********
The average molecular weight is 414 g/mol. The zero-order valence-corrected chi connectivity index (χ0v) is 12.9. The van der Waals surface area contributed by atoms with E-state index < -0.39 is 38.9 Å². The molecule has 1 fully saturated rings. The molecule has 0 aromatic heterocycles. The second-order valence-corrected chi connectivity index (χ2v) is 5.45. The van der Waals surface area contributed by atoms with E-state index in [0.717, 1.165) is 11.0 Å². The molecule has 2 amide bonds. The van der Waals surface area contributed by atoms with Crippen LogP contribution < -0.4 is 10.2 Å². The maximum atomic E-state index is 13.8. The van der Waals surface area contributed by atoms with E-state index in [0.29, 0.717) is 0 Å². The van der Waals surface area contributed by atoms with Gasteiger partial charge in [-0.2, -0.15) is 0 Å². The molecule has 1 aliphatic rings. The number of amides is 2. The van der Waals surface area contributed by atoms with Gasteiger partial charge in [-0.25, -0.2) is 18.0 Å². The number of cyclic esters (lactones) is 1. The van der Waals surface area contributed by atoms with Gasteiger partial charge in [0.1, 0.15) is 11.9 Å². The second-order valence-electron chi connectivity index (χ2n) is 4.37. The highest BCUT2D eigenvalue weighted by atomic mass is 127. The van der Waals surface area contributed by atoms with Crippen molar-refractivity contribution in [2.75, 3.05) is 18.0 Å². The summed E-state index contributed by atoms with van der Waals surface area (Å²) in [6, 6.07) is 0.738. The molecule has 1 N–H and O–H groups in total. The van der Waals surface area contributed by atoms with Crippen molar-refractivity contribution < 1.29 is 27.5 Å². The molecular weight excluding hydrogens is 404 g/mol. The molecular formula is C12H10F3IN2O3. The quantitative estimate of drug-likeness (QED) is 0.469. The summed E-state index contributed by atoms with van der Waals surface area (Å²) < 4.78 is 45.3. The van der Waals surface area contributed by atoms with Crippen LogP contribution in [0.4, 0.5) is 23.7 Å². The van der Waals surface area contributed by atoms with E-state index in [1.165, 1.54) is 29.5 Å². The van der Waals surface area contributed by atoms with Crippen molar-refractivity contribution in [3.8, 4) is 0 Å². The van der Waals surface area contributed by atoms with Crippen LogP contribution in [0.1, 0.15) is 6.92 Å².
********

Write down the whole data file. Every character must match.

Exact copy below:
The average molecular weight is 414 g/mol. The zero-order valence-corrected chi connectivity index (χ0v) is 12.9. The van der Waals surface area contributed by atoms with E-state index < -0.39 is 38.9 Å². The molecule has 1 fully saturated rings. The molecule has 0 aromatic heterocycles. The second-order valence-corrected chi connectivity index (χ2v) is 5.45. The van der Waals surface area contributed by atoms with E-state index in [0.717, 1.165) is 11.0 Å². The molecule has 2 amide bonds. The van der Waals surface area contributed by atoms with Crippen LogP contribution < -0.4 is 10.2 Å². The maximum atomic E-state index is 13.8. The van der Waals surface area contributed by atoms with E-state index in [0.29, 0.717) is 0 Å². The van der Waals surface area contributed by atoms with Gasteiger partial charge in [-0.2, -0.15) is 0 Å². The molecule has 1 aliphatic rings. The number of amides is 2. The van der Waals surface area contributed by atoms with Gasteiger partial charge in [-0.25, -0.2) is 18.0 Å². The number of cyclic esters (lactones) is 1. The van der Waals surface area contributed by atoms with Gasteiger partial charge in [0.1, 0.15) is 11.9 Å². The second-order valence-electron chi connectivity index (χ2n) is 4.37. The highest BCUT2D eigenvalue weighted by atomic mass is 127. The van der Waals surface area contributed by atoms with Crippen molar-refractivity contribution in [2.75, 3.05) is 18.0 Å². The summed E-state index contributed by atoms with van der Waals surface area (Å²) in [6, 6.07) is 0.738. The molecule has 1 N–H and O–H groups in total. The van der Waals surface area contributed by atoms with Crippen molar-refractivity contribution < 1.29 is 27.5 Å². The molecular weight excluding hydrogens is 404 g/mol. The molecular formula is C12H10F3IN2O3. The quantitative estimate of drug-likeness (QED) is 0.469. The summed E-state index contributed by atoms with van der Waals surface area (Å²) < 4.78 is 45.3. The van der Waals surface area contributed by atoms with Crippen LogP contribution in [0.4, 0.5) is 23.7 Å². The van der Waals surface area contributed by atoms with E-state index in [1.165, 1.54) is 29.5 Å². The van der Waals surface area contributed by atoms with Crippen molar-refractivity contribution in [3.8, 4) is 0 Å². The van der Waals surface area contributed by atoms with Crippen LogP contribution in [0.1, 0.15) is 6.92 Å².